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[485a] of the ideal would perhaps be the greatest of superiorities.” “Then what we have to say is how it would be possible for the same persons to have both qualifications, is it not?” “ Quite so.” “Then, as we were saying at the beginning of this discussion, the first thing to understand is the nature that they must have from birth; and I think that if we sufficiently agree on this we shall also agree that the combination of qualities that we seek belongs to the same persons, and that we need no others for guardians of states than these.” “How so?”

“We must accept as agreed this trait of the philosophical nature, [485b] that it is ever enamored of the kind of knowledge which reveals to them something of that essence which is eternal, and is not wandering between the two poles of generation and decay.1” “Let us take that as agreed.” “And, further,” said I, “that their desire is for the whole of it and that they do not willingly renounce a small or a great, a more precious or a less honored, part of it. That was the point of our former illustration2 drawn from lovers and men covetous of honor.” “You are right,” he said. “Consider, then, next whether the men who are to meet our requirements [485c] must not have this further quality in their natures.” “What quality?” “The spirit of truthfulness, reluctance to admit falsehood in any form, the hatred of it and the love of truth.” “It is likely,” he said. “It is not only likely, my friend, but there is every necessity3 that he who is by nature enamored of anything should cherish all that is akin and pertaining to the object of his love.” “Right,” he said. “Could you find anything more akin to wisdom than truth4?” “Impossible,” he said. “Then can the same nature be a lover of wisdom and of falsehood?” [485d] “By no means.” “Then the true lover of knowledge must, from childhood up, be most of all a striver after truth in every form.” “By all means.” “But, again, we surely are aware that when in a man the desires incline strongly to any one thing, they are weakened for other things. It is as if the stream had been diverted into another channel.5 “Surely.” “So, when a man's desires have been taught to flow in the channel of learning and all that sort of thing, they will be concerned, I presume, with the pleasures of the soul in itself, and will be indifferent to those of which the body is the instrument,6 if the man is a true and not a sham7 philosopher.” [485e] “That is quite necessary.” “Such a man will be temperate and by no means greedy for wealth; for the things for the sake of which money and great expenditure are eagerly sought others may take seriously, but not he.” “It is so.” “And there is this further point to be considered in distinguishing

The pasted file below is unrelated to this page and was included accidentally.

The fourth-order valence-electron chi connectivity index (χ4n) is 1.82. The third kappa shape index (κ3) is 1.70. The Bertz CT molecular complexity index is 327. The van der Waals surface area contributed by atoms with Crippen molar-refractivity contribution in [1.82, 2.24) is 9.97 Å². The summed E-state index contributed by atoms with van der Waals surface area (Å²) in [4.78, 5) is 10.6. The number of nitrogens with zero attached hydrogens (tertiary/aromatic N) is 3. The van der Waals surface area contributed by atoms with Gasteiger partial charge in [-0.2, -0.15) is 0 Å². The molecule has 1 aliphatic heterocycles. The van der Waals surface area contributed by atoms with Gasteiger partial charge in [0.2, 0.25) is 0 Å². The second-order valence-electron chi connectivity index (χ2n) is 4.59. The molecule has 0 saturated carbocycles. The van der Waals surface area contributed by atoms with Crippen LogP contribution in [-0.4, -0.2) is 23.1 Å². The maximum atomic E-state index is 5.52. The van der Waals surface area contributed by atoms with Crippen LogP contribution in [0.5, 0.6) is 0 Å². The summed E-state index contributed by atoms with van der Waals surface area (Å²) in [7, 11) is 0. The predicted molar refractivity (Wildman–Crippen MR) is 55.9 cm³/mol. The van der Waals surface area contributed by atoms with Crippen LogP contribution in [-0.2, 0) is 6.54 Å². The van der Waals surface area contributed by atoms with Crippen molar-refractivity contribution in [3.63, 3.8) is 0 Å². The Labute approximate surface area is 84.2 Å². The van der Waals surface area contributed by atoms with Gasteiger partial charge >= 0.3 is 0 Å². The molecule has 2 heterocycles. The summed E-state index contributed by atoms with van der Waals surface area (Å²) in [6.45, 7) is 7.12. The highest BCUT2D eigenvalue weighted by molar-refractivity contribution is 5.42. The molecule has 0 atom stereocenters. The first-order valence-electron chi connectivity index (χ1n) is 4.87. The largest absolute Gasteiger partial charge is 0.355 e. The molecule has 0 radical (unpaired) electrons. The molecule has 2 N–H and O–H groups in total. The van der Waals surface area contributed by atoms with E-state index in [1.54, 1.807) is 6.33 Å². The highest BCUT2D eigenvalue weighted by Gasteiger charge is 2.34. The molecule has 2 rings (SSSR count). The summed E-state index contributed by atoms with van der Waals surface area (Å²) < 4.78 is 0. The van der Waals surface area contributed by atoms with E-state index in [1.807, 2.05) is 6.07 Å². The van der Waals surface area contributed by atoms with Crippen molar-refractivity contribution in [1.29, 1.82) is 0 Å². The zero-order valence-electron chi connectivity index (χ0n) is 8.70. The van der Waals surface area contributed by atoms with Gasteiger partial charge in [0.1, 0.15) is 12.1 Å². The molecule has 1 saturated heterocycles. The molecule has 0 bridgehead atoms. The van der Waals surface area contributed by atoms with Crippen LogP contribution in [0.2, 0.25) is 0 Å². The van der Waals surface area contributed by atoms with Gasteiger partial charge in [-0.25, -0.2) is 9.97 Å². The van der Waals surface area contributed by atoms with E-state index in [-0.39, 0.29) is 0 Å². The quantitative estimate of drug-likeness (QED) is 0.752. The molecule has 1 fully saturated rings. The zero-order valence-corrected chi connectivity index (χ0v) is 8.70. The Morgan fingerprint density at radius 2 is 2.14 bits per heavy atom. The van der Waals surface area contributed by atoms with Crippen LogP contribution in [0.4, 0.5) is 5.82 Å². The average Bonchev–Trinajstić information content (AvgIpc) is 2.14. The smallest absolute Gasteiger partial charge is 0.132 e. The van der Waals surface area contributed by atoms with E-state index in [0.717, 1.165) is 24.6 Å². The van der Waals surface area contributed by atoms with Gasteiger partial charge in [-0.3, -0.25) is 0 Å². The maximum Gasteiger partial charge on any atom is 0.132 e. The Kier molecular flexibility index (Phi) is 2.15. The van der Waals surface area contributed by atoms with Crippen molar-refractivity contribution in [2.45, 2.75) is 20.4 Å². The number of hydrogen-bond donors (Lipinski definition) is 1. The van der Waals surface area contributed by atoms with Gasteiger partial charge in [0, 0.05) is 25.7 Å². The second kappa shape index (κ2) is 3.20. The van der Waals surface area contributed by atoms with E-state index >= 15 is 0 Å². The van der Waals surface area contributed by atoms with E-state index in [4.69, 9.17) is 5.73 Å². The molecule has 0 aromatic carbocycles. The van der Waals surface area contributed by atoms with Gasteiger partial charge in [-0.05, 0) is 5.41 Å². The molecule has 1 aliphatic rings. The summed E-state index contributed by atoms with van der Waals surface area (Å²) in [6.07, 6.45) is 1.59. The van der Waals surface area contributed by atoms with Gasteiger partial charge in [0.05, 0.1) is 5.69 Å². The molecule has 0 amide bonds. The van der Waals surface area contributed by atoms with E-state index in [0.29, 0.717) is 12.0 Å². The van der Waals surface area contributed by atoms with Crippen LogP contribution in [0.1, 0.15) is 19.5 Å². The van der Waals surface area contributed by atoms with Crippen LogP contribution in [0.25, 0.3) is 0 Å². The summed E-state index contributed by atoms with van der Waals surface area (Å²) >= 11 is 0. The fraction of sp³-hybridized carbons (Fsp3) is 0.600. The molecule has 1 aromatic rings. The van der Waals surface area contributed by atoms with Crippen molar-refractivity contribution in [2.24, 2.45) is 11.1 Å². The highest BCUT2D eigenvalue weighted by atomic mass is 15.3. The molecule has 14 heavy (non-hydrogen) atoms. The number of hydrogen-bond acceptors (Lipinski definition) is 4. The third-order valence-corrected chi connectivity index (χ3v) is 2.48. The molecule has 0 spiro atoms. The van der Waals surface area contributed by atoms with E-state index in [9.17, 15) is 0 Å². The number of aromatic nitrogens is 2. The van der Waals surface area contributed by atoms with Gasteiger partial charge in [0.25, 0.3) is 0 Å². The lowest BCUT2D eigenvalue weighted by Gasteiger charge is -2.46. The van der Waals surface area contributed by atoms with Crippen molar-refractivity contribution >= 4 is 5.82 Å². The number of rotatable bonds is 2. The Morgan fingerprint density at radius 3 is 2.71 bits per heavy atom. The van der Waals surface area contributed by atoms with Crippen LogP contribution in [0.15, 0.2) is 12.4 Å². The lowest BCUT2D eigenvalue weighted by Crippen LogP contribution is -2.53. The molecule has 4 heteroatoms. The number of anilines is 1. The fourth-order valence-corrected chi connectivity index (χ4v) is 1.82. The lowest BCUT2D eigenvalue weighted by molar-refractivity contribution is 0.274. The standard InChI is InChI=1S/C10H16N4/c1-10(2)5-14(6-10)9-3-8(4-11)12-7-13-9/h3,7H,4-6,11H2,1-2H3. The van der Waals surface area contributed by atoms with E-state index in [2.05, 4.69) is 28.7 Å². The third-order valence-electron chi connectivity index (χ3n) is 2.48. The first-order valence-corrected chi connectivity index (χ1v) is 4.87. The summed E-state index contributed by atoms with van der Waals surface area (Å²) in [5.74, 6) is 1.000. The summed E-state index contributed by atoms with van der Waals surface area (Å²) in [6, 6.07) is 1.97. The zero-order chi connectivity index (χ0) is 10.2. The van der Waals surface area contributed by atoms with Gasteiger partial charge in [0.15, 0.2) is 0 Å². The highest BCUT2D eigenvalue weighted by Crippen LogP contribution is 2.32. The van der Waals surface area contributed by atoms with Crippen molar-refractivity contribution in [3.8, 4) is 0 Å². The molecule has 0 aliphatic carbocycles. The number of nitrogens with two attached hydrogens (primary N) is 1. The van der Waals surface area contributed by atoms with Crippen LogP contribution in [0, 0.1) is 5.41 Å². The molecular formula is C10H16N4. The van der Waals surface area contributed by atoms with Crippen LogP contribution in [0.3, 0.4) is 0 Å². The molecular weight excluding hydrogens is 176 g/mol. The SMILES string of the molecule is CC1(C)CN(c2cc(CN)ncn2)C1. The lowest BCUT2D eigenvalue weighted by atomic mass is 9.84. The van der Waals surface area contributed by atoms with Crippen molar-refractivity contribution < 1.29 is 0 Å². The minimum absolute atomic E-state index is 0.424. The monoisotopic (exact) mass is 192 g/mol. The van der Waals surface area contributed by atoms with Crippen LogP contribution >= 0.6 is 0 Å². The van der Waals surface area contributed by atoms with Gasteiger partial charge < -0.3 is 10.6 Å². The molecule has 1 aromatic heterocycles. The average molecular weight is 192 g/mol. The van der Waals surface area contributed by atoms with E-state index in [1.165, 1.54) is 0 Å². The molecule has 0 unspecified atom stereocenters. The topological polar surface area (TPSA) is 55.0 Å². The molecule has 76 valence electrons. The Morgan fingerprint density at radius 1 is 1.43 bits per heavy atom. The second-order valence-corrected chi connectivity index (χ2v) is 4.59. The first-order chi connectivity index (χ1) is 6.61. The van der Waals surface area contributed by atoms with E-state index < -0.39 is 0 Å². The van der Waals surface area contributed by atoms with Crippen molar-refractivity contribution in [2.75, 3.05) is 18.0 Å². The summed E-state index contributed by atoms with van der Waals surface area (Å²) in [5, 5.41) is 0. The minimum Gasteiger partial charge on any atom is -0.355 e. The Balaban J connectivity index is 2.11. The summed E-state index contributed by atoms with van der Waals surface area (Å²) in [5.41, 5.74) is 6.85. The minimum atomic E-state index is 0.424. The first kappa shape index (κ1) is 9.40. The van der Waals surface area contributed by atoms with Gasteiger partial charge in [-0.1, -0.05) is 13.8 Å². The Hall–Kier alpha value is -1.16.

1 Lit. “is not made to wander by generation and decay.” Cf. Crat. 411 C, Phaedo 95 E, whence Aristotle took his title. See Class. Phil. xvii. (1922) pp. 334-352.

2 Supra 474 C-D.

3 For similar expressions cf. 519 B, Laws 656 B, 965 C, Symp. 200 A.

4 This and many other passages prove Plato's high regard for the truth. Cf Laws 730 C, 861 D, Crat. 428 D, 382 A. In 389 B he only permits falsehood to the rulers as a drastic remedy to be used with care for edification. Cf. Vol. I. on 382 C and D.

5 For this figure Cf. Laws 844 A and 736 B, Eurip.Suppl. 1111παρεκτρέποντες ὀχετόν, Empedocles, Diels1 195λόγου λόγον ἐξοχετεύωνLucretius ii. 365 “derivare queunt animum”; and for the idea cf. also Laws 643 C-D.

6 Cf. my Unity of Plato's Thought, pp. 45-46, esp. n. 330, followed by Apelt, Republic, pp. 490-491. Cf. also Friedlander, Platon, ii. pp. 579-580, 584.

7 For πεπλασμένως Cf. Soph. 216 Cμὴ πλαστῶς ἀλλ᾽ ὄντως φιλόσοφοι.

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